I didn’t need to be alone. If I had asked, “Can I come for Shabbos?” I would have had a dozen invitations within walking distance, or I could have invited others, or I could have gotten on a plane or a train on Friday. Sabbath is the people’s day; we save our conversation and our best food and wine for it. We take in those who have nowhere to go and no one to be with.

But this Sabbath I am alone.

The Sabbath begins with song and ends with song, and I sing to welcome the angels of peace who transport us from the weekday to the day of rest, and then I discover I don’t have grape juice for kiddush. How can a religious home be without the first ingredient for the Sabbath meal? Every weekday I should be anticipating the coming Sabbath and preparing for its arrival, but this week, in my aloneness, I was derelict. Did I expect the grape juice to arrive miraculously as the challah arrived from two doors away? But there was no miracle of grape juice, so I make the kiddush on challah, as my father did in Central Europe when grapes were an unimaginable luxury.

This is no ordinary Sabbath. It is the ninth of Av, the day of deepest mourning in the Jewish calendar, which commemorates many tragedies, including the worship of the golden calf, the sacking of Jerusalem, the expulsion of the Jews of Spain, the outbreak of World War II, and the liquidation of the Warsaw Ghetto. If the ninth of Av hadn’t fallen on a Sabbath, I would be enduring a fast of twenty-five hours without food or water, without bathing or wearing leather shoes, greeting friends, engaging in levity, or studying the Torah. But the Sabbath overrides all mourning, and so we defer the day of fasting, even on the ninth of Av.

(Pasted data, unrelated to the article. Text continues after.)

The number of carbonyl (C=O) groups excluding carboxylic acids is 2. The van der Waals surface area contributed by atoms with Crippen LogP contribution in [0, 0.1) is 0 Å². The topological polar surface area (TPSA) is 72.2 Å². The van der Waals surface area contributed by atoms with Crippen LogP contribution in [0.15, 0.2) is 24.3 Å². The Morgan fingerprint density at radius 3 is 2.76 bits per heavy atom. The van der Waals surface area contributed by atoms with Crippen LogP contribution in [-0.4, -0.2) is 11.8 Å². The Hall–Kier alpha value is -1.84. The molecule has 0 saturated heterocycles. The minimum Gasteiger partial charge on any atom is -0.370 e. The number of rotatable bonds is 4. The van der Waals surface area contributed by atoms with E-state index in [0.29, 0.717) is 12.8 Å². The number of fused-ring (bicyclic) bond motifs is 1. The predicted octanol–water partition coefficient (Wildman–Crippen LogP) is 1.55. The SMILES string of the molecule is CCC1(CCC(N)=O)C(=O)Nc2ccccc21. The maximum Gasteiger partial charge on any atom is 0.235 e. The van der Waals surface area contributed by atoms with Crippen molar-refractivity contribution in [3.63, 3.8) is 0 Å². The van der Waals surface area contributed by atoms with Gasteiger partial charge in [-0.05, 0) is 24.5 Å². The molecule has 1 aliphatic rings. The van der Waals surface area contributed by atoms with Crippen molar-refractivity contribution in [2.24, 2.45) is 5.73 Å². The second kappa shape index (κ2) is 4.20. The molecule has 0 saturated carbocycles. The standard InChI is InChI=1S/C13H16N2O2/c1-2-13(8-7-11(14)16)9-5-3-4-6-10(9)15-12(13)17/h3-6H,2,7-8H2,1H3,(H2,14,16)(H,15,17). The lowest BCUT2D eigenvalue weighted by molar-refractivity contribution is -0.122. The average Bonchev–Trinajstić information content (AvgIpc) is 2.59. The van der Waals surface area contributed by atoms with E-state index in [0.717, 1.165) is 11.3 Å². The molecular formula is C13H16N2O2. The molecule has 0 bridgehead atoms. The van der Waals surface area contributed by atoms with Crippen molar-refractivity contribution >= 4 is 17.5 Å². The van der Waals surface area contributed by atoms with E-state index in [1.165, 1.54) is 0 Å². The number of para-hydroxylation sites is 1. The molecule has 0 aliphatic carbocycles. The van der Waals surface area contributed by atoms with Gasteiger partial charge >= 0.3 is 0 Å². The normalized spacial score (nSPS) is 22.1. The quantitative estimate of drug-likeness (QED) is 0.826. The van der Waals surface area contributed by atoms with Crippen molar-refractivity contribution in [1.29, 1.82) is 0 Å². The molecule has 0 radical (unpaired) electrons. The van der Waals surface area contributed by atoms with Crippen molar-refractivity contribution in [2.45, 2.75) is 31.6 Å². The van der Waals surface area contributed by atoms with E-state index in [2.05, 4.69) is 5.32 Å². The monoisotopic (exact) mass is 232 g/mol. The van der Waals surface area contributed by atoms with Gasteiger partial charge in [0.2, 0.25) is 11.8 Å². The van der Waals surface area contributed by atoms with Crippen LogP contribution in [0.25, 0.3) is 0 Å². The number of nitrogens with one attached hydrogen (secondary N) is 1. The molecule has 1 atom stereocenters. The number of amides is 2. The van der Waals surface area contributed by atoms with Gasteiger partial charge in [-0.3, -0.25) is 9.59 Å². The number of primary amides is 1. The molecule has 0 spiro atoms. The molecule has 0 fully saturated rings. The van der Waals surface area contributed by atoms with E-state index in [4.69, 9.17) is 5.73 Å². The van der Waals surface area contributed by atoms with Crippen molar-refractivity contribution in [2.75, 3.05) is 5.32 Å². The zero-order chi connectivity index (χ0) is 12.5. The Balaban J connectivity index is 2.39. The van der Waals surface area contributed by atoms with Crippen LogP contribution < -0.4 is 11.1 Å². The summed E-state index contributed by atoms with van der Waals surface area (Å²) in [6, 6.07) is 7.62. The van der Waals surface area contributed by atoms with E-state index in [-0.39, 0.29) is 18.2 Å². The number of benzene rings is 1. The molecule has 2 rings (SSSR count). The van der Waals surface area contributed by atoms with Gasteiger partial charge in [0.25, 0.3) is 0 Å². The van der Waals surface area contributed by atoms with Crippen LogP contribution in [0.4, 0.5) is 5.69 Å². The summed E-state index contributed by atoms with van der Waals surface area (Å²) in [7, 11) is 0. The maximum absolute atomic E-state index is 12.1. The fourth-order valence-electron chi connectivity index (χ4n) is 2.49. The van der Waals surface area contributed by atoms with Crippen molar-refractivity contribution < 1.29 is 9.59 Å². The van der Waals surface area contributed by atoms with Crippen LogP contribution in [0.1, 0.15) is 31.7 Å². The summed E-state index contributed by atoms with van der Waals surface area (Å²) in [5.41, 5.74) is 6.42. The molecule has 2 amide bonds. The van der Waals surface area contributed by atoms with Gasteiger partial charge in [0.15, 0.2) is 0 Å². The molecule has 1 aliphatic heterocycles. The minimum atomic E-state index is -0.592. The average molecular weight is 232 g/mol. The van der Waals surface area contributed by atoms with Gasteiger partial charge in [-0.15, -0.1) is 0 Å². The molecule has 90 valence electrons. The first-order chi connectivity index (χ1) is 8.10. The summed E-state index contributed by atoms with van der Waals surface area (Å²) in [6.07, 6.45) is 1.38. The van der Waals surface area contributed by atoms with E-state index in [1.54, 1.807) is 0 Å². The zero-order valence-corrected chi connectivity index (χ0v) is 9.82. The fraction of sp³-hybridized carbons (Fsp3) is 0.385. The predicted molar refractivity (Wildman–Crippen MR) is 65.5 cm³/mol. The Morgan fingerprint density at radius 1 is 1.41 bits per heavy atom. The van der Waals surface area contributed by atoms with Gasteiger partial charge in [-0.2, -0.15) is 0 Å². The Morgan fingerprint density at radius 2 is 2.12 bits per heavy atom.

After I finish my meal alone, I open the Book of Lamentations, a dirge over the destruction of Jerusalem, the text read in synagogue when the ninth of Av isn’t a Sabbath.

“How doth the city sit solitary, that was full of people! How is she become as a widow!”

Well! I’m in good company here this Friday night. Jerusalem, too, was alone for some centuries and not so sanguine about it.

When I talk to Jewish women about their image of family, they describe a quorum of children around the Sabbath table. The triumph of the family is around the Sabbath table, and the focus of the Sabbath is the family.

I have celebrated the Sabbath all my life. My mother made elaborate Sabbath table decorations, with leaves and flowers, fruit and nuts. One of my earliest memories is of a gorgeous cauliflower centerpiece and of my climbing onto the table to take a bite of it.

Then I left my parents’ home and came to America. For three years I was a wanderer and tasted Sabbath at a hundred tables. Occasionally I remained in my Manhattan studio. Sabbaths alone pressed me to find a husband and set the Sabbath in its proper place, as the centerpiece of our faith in the bosom of the family. Five months after I signed the lease to my studio, I was engaged, and two months after that, married.

During the week, we stayed in Manhattan, and for the Sabbath, we were in Brooklyn, where my husband was rabbi. In my marriage, I as the rebbetzin-wife took on every burden except one. I was breadwinner and homemaker and child-bearer and child-rearer. My husband presided over religion. He studied sacred texts and ministered to his irascible congregation, which prided itself on never paying a salary.

The Sabbath is no day of rest for a rabbi and his rebbetzin. It is a day of hard labor, of sermons and hostings, of smoldering angers. On the weekends, I hosted his congregants and took their 3 a.m. panic calls and smiled at weddings and Bar Mitzvahs. The rest of the week, I was a lawyer in a big New York firm. The arrangement was, if I did all the work of this world, then he would take care of my portion in the world to come.